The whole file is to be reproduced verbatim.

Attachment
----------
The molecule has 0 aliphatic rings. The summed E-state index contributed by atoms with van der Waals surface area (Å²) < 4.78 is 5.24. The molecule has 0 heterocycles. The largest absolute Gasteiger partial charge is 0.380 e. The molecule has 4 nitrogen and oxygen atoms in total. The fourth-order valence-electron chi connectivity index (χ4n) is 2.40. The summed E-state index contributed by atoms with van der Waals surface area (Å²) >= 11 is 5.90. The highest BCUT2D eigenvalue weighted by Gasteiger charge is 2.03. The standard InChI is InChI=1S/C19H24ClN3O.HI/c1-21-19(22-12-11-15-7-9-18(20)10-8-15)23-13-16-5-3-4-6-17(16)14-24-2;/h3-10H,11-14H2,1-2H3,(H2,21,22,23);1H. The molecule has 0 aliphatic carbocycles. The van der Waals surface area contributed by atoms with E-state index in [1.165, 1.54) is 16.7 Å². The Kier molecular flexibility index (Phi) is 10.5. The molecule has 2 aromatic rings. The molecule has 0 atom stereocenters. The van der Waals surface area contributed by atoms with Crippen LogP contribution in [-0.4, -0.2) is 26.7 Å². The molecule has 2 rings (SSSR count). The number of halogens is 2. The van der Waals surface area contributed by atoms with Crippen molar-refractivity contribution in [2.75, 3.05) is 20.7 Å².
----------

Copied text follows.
The molecule has 0 aliphatic rings. The summed E-state index contributed by atoms with van der Waals surface area (Å²) < 4.78 is 5.24. The molecule has 0 heterocycles. The largest absolute Gasteiger partial charge is 0.380 e. The molecule has 4 nitrogen and oxygen atoms in total. The fourth-order valence-electron chi connectivity index (χ4n) is 2.40. The summed E-state index contributed by atoms with van der Waals surface area (Å²) >= 11 is 5.90. The highest BCUT2D eigenvalue weighted by Gasteiger charge is 2.03. The standard InChI is InChI=1S/C19H24ClN3O.HI/c1-21-19(22-12-11-15-7-9-18(20)10-8-15)23-13-16-5-3-4-6-17(16)14-24-2;/h3-10H,11-14H2,1-2H3,(H2,21,22,23);1H. The molecule has 0 aliphatic carbocycles. The van der Waals surface area contributed by atoms with E-state index in [1.165, 1.54) is 16.7 Å². The Kier molecular flexibility index (Phi) is 10.5. The molecule has 2 aromatic rings. The molecule has 0 atom stereocenters. The van der Waals surface area contributed by atoms with Crippen LogP contribution in [-0.4, -0.2) is 26.7 Å². The molecule has 2 rings (SSSR count). The number of halogens is 2. The van der Waals surface area contributed by atoms with Crippen molar-refractivity contribution in [2.75, 3.05) is 20.7 Å².